In FIG. 4 of the drawings, the capillary tube 10 is placed in a 37° C. incubating block 16 such that heat may be transferred to the blood sample and the capillary tube is connected to a positive displacement reciprocating pump (not shown) through a suitable connecting means, schematically shown as 17.
As generally shown in FIG. 5, the sample 12 is caused to reciprocate within the capillary tube 10 between the air columns 13 and 14, with such pulsing or reciprocal action causing mixing of the sample 12.
The sample 12 in tube 10 moves a distance in each direction which does not exceed the length of the original air columns 13 and 14 so as to retain the sample within tube 10.
After mixing, the sample is expelled into a platelet counting diluent for analysis on a whole blood platelet counter, of a type known in the art, in order to determine the amount of platelets which have adhered to the surface of the glass capillary tube, as hereinabove described.
Although the embodiment has been described with reference to use of a glass tube, it is to be understood that other materials could be used provided that they provide a suitable substrate for measuring platelet adhesion.
Similarly, the embodiment may be modified by use of a capillary tube having a coating on the interior surface thereof which is formed from a material or materials which can be used to differentially diagnose platelet function defects. For example, a capillary tube may have its interior surface coated with collagen, which will induce platelets to adhere more strongly than glass.
It is also to be understood that although the embodiment has been described with reference to a blood sample, and in particular to a platelet retention test, the mixing method of the invention is not limited to such a sample and/or test.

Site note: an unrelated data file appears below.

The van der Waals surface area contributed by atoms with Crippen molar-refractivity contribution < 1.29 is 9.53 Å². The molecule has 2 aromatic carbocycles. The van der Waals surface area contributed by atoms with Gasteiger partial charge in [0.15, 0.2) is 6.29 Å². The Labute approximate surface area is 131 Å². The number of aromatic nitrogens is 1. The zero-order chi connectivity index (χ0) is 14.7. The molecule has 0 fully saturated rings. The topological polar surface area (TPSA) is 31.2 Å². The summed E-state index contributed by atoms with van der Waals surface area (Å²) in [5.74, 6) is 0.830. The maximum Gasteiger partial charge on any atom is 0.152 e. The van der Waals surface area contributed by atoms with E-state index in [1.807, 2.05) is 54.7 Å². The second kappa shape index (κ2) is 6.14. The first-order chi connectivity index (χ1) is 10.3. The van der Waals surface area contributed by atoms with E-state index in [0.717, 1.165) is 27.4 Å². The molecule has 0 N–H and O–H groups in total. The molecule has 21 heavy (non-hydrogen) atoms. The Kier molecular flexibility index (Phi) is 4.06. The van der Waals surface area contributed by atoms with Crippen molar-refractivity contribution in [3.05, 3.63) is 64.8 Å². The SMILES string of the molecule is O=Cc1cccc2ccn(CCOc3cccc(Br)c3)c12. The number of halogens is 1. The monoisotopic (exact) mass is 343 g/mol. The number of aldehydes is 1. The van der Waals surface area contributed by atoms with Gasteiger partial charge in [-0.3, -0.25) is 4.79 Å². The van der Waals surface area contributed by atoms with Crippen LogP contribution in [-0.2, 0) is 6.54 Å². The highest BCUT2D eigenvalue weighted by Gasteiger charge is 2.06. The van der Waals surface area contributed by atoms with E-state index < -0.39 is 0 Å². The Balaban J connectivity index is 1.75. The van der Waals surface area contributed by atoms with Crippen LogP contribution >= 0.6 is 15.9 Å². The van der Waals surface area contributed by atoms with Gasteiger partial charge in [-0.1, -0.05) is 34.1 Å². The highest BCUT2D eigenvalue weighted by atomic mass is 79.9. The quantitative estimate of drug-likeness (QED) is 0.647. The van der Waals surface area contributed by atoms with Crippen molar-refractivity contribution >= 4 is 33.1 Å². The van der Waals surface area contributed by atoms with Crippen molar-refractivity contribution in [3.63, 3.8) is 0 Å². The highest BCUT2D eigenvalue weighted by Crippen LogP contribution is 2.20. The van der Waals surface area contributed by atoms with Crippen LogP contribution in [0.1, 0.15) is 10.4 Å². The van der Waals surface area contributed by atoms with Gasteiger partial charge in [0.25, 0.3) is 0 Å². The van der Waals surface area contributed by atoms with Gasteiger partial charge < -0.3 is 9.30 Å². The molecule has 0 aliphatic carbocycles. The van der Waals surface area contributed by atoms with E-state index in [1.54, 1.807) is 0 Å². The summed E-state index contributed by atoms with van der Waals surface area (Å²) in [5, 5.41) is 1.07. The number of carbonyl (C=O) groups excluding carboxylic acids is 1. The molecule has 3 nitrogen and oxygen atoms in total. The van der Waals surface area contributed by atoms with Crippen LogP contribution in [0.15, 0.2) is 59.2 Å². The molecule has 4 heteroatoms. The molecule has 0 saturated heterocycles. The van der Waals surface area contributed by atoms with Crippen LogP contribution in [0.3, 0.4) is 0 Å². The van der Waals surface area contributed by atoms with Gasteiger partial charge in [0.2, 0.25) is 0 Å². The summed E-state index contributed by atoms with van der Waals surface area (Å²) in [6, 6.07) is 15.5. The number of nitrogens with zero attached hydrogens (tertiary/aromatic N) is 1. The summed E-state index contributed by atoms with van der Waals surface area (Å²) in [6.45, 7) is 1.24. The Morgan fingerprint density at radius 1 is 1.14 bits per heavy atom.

It is further to be understood that although the embodiment has been described with reference to the use of air columns, other gas columns could be used and/or the columns may be formed from a liquid which is immiscible with the sample to be mixed.
The invention will be further described with reference to the following example which illustrates a platelet adhesion test which incorporates the present invention; however, the scope of the invention is not to be limited thereby:
1. Whole blood is collected in sodium citrate at 0.0038 mg/ml.
2. A 10 μl sample is drawn into the center of a 0.04 mm inside diameter×1.45 mm outside diameter×127 mm long precision bore glass capillary tube.
3. One end of the tube is capped with a rubber seal and the other connected to a positive displacement reciprocating pump adjusted to allow a 34 mm displacement of the sample each cycle.
4. The tube, so connected, is placed into a thermostatically controlled 37° C. heating block and cycled at 90 strokes per minute for a period of 5 minutes.
5. At the end of the reaction the blood is expelled into a Unopette counting reservoir and counted on a UF-100 whole blood platelet counter.
6. Percentage platelet retention is determined by comparing the platelet count of the mixing sample with the platelet count of the unmixed blood.
Numerous modifications and variations of the present invention are possible in light of the above teachings and, therefore, within the scope of the appended claims, the invention may be practiced otherwise than as particularly described.